May 22, 2019

So we’ve got our plan for surfacing the pool deck area in place, now it’s just a matter of when and the contractor has availability. But, anticipating the arrival of summer heat (something that hasn’t really happened yet, unbelievably!) I wanted to get the patio painted and the new pineapple and flamingo lights strung up. The old pineapple lights had lasted for a good long time (at least a good seven years or more), but the combination of heat and dry was starting to make them look faded and ratty. Clearly, it was time for a change.

Enter the good folks at ChristmasLightsEtc.com.

I liked the pineapple lights I had strung up on the patio previously and ChristmasLightsEtc. had them, but it was when I saw the pink flamingo lights that I knew I had hit paydirt. The nice green cactus just beyond the patio with the pink flamingo lights just ooze color and whimsy, don’t they?

After the pool deck is completed, right behind the cactus where a tiki now stands we’re going to have a firepit put in. It won’t be huge (4 1/2 feel ought to be perfect) and it will be wood-burning – perfect for those cool nights during the holiday season.

Once the pool deck and firepit are installed I think that will be it for the back yard, at least as far as the back yard is concerned. We’ve worked hard to make the back area a sort of mini-resort, and I can’t wait to show y’all what it will look like when we’re done.

Filed in: Uncategorized by The Great White Shank at 20:41 | Comments (0)
May 17, 2019

Target Handicap: 20.0
Location: Kokopelli Golf Club
Score: 53 + 56 = 109
MyScorecard.com Handicap: 27.1 / Change: (-0.1)

Even though it’s just a quick 10-minute hop up the street from me I hadn’t played Kokopelli Golf Club in, like years. Primarily because (regardless of what the website makes it look like) there really isn’t anything scenic about Kokopelli, given that it winds its way through the El Dorado Lakes subdivision and is bounded on two sides by major roads – the east/west Guadalupe Road splitting the course in two. What I had never really realized about Kokopelli is its fairly ample 129 slope rating, putting it amongst the top five toughest (if you consider slope to be a weighing factor of a course’s difficulty) courses I’ve ever played since I began tracking my scores at MyScorecard.com almost seven years ago.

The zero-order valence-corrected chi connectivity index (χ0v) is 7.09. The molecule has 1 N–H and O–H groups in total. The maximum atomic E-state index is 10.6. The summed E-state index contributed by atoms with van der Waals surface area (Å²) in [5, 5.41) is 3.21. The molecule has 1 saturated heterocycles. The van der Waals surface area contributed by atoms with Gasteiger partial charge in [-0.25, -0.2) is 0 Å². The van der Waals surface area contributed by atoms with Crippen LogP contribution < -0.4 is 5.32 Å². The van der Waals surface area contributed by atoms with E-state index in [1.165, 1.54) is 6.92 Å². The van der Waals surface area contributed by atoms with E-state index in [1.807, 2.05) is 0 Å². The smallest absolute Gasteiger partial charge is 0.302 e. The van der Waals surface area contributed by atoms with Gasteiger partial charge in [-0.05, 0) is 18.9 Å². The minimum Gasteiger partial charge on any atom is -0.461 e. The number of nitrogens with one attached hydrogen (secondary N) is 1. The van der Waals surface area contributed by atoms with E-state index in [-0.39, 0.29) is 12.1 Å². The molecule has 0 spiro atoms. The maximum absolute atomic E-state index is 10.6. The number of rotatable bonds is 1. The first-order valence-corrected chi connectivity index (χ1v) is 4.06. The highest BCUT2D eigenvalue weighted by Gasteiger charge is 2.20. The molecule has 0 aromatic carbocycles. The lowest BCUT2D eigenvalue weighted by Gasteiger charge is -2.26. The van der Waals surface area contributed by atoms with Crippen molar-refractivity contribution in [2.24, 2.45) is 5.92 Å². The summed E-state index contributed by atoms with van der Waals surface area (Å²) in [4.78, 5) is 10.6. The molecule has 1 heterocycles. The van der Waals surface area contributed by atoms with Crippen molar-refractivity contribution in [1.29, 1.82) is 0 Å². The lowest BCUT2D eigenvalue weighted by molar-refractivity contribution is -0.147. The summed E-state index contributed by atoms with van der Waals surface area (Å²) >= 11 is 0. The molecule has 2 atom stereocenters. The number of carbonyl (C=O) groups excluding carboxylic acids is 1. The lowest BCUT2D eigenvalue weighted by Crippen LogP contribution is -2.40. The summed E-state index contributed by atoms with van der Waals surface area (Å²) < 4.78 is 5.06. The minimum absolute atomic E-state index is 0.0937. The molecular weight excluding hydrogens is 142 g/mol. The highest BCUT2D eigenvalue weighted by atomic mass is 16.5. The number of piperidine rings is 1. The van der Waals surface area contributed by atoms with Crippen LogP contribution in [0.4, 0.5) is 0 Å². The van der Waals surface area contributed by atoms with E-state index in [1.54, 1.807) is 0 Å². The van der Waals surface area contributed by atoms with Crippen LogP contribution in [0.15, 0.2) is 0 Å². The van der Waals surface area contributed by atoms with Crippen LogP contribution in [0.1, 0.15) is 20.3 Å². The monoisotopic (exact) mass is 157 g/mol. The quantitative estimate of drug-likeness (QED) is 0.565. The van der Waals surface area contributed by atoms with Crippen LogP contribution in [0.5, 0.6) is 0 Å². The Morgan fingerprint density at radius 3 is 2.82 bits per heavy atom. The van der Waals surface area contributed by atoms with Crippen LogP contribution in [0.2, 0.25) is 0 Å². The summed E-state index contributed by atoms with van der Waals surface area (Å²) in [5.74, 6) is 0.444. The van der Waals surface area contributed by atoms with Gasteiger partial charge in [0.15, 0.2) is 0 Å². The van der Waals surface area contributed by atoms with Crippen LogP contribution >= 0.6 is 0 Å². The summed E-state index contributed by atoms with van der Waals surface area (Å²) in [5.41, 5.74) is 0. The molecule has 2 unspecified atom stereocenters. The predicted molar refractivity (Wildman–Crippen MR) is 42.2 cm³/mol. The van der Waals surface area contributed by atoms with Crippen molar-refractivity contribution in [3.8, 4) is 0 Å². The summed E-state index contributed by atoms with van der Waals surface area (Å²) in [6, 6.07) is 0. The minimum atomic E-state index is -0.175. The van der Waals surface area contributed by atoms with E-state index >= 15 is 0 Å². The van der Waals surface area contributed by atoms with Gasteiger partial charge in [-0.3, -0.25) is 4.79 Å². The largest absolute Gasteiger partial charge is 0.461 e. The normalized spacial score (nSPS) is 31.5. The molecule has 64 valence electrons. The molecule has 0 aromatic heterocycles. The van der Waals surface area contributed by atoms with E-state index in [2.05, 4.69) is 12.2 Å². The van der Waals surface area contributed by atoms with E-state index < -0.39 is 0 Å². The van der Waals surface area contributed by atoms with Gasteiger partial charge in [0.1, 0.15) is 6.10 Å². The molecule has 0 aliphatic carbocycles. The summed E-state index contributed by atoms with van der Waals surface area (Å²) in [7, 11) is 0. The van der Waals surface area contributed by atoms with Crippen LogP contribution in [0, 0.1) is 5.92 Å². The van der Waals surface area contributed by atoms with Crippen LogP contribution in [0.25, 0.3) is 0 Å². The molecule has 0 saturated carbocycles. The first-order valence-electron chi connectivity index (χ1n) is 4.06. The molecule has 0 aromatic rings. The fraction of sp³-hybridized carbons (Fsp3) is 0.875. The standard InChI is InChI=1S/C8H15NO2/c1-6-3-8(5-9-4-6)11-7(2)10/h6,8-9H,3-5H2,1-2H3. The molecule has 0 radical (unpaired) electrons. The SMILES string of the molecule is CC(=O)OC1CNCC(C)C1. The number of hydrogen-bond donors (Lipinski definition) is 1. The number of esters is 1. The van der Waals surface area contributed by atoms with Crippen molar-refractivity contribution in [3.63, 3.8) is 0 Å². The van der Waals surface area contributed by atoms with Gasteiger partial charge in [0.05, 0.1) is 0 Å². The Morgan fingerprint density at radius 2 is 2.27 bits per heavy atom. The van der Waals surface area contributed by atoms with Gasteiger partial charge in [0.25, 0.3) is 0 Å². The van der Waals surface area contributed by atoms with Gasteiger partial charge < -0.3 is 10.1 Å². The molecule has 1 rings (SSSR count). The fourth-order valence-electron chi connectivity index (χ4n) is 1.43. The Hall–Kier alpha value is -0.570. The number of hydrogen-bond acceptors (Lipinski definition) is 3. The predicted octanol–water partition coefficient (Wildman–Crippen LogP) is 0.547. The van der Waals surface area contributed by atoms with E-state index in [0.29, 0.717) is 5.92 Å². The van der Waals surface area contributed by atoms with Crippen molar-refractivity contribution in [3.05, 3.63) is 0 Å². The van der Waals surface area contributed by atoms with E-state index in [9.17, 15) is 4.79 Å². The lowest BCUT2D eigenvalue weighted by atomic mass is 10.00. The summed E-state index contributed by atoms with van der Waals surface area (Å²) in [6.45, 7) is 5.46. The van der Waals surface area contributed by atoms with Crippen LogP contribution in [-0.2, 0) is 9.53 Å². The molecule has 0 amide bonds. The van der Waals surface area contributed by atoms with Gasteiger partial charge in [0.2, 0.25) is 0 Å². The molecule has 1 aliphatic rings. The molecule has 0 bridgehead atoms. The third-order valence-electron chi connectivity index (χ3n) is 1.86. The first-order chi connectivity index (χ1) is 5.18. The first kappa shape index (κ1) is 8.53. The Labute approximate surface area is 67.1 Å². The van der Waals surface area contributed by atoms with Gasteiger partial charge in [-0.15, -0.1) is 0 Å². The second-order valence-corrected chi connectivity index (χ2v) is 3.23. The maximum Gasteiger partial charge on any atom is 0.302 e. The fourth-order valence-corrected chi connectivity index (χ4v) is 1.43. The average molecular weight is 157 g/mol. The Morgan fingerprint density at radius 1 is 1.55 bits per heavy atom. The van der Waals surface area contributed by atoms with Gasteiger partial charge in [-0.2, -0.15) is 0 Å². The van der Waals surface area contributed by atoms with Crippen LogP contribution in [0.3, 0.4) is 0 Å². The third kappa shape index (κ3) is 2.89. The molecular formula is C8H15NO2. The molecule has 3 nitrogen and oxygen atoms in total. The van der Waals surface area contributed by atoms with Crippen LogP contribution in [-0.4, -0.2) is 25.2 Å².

It makes me wonder, because after reacquainting myself with Kokopelli on an unusually cool (80 degrees in May??) day, I consider both Stonecreek Golf Course (128 from the gold tees) and Superstition Springs Golf Course (120 from the green tees) far greater tests – at least as far as The Great White Shank’s golf game is concerned. I’m sure Kokopelli’s tight fairways and typically dry conditions which create a ton of roll off the fairways on drives with any kind of sideways roll, and the number of greens which slope back to front (I can speak from personal experience that you don’t want to be above the holes at Kokopelli) contribute to the slope, but, again, I find both Stonecreek and “the Springs” far sterner tests.

Sure, it would be easy for someone to call Kokopelli’s slope contributory, but in all honesty I feel it wasn’t. Sure, there were a few tough holes out there (the par 4 #4, par 5 #14, and par 5 #18 are all pretty tight off the tee, but the holes themselves weren’t that bad (even though I played the three holes 10-over) – I just made poor decisions after getting off the tee OK and then screwed the pooch. Truth be told, I think this was my best round of the year at least as far as ball-striking is concerned – I counted only two fat hits all day. Unfortunately, as has been the case since I started my 2019 season a month ago, there was some very sloppy golf played out there, and sloppy golf equals double-bogey +1 golf.